Understanding Legal Blindness

General Low Vision News
June 30, 2020

Legal Blindness

The term “legal blindness” is a legal phrase, not a medical one. Governments use the term to determine eligibility for benefits, such as disability and job training. Legal blindness is not the same as total blindness, in that people who are legally blind may have some vision and can see things like shapes and colours, while those who are completely blind cannot see at all.

Eye exam.

In some places, being legally blind can affect a person’s ability to drive. It can also affect their ability to work, take care of their home, or perform various activities of daily living.

Those who are legally blind may qualify for benefits, such as those offered by the Social Security Administration in the United States, for example. Various government agencies and non-governmental organizations offer benefits and aid to people who are legally blind. These benefits can include low visibility aids and other tools or assets to help improve daily functioning.

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Defining Legal Blindness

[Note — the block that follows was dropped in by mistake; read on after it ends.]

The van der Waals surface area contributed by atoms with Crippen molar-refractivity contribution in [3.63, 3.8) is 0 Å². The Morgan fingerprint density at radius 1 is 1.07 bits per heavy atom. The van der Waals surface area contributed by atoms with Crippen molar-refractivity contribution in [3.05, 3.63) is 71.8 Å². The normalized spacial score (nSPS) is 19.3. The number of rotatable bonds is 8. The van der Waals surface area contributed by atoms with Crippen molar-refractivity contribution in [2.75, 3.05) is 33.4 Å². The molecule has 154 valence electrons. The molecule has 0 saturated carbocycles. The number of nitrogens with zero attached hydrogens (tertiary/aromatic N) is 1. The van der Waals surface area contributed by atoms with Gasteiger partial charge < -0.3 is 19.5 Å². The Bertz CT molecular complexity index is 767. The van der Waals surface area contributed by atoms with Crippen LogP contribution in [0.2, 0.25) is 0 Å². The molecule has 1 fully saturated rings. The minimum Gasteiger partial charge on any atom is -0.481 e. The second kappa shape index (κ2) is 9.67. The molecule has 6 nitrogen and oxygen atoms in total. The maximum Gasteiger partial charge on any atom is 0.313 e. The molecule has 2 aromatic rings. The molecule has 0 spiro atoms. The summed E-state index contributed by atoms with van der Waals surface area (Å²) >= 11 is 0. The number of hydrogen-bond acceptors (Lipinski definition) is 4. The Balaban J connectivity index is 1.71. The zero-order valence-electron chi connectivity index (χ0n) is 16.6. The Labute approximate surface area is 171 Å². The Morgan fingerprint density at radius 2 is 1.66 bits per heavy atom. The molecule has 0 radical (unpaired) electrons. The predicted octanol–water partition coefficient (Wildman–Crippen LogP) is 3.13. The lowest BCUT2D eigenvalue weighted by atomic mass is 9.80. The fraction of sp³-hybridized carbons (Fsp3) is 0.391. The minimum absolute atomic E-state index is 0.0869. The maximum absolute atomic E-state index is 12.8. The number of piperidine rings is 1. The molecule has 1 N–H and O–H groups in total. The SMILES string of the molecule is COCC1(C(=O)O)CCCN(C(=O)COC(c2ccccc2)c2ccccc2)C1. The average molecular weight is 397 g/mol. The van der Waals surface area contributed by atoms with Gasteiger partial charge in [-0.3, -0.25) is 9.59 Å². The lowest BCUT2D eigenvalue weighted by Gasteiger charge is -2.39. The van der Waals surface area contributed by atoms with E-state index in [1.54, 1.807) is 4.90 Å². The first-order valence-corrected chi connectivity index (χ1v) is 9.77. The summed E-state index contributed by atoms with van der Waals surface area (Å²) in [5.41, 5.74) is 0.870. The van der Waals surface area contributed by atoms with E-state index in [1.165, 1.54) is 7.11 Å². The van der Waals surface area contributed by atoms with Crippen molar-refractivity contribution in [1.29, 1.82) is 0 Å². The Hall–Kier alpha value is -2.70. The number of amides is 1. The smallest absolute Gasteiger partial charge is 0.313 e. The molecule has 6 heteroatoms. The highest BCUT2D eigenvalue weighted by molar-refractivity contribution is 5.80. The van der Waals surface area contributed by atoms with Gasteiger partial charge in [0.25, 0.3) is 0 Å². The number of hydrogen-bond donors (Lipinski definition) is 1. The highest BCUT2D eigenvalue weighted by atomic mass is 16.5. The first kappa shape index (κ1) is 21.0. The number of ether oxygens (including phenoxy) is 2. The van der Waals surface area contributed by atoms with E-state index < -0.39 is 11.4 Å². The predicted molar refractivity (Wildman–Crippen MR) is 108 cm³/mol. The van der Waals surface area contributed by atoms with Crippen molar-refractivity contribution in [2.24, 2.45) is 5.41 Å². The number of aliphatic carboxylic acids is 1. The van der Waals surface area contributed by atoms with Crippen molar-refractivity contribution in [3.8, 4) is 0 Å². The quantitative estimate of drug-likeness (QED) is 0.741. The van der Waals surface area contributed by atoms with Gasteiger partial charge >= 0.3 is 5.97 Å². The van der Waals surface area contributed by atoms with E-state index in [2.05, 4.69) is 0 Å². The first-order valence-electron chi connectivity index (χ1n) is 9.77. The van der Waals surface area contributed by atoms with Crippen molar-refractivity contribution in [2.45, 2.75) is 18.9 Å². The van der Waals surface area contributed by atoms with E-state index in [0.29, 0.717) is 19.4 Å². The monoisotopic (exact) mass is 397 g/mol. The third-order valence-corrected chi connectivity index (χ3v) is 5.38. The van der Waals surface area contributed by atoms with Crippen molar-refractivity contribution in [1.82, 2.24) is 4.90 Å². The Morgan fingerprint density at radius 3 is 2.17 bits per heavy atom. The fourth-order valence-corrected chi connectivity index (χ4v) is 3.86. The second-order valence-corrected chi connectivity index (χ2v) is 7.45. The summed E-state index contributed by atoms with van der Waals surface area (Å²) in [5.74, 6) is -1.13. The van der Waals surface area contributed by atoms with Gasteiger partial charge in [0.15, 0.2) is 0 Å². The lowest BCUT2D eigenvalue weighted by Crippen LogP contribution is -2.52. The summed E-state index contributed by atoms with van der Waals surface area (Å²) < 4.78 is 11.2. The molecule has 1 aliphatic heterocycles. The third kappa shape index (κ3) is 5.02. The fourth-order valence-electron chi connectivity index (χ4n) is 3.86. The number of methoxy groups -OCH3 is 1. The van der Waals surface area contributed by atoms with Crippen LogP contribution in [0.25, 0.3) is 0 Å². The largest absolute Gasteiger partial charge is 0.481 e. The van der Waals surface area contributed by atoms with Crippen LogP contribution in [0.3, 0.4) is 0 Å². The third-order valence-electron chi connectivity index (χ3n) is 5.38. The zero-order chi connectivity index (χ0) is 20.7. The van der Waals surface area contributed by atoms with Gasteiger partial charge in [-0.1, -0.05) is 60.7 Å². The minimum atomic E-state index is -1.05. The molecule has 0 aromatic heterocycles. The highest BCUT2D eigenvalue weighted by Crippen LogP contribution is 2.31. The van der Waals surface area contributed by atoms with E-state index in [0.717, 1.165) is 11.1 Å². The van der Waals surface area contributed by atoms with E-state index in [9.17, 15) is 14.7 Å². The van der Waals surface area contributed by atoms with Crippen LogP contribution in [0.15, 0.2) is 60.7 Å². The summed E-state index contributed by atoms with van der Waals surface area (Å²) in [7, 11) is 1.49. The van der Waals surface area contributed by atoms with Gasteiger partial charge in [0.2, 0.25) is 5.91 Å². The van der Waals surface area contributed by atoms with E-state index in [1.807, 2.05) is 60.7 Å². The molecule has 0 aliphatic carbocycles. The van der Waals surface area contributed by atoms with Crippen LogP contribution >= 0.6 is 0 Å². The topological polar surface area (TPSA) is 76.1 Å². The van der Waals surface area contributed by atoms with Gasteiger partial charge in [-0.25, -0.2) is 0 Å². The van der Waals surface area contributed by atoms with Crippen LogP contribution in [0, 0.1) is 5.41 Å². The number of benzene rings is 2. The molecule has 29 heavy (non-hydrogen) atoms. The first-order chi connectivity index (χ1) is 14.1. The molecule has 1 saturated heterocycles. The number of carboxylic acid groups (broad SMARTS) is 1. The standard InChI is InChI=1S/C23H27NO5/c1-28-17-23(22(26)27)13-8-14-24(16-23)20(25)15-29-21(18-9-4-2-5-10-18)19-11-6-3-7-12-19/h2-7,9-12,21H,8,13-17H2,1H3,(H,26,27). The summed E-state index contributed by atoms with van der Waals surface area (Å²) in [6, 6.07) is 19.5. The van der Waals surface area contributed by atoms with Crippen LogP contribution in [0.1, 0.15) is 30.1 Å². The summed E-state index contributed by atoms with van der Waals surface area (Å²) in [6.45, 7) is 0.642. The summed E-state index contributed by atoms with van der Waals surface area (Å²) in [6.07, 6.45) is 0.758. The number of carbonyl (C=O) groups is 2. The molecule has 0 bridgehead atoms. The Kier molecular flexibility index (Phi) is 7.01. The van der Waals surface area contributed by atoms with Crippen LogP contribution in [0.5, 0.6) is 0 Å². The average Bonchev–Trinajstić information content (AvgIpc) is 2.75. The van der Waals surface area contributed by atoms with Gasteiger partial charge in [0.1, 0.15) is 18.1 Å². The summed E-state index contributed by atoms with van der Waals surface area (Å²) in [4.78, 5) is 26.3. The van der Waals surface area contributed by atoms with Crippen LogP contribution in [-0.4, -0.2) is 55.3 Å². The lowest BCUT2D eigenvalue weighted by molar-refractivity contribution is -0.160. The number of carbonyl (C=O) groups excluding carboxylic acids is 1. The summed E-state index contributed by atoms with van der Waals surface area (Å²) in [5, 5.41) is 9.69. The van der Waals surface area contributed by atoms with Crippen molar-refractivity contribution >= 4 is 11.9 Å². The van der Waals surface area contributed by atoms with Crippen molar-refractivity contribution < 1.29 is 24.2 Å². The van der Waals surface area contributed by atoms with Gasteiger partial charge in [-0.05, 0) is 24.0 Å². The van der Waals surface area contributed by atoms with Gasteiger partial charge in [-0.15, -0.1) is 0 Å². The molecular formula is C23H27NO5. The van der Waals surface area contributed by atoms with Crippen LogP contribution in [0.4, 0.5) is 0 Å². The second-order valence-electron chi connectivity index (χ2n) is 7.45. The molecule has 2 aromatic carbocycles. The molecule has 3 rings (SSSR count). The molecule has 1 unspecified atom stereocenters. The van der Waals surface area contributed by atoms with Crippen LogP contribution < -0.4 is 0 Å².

Because legal blindness is a legal term rather than a medical one, the definition of legal blindness can vary by location. Governments of the United States, Canada, UK, and other places around the world define legal blindness as having 20/200 vision loss in the individual’s best eye with the help of contact lenses or glasses. Having 20/200 vision means the person cannot be more than 20 feet (six meters) away to see what someone with normal vision can see at 200 ft (60 m).

Visual Fields

Some government agencies also consider visual fields in their definition of legal blindness. The visual field is the entire area a person can see in their side, or peripheral vision when he or she looks straight ahead. Eye doctors describe visual fields in terms of degrees, with the normal visual field of each eye spanning more than 120 degrees horizontally and 90 degrees vertically. Someone who has a visual field of 20 degrees or less, even with the help of glasses or contacts, is legally blind. This means the individual has trouble seeing to the left and the right when looking straight ahead.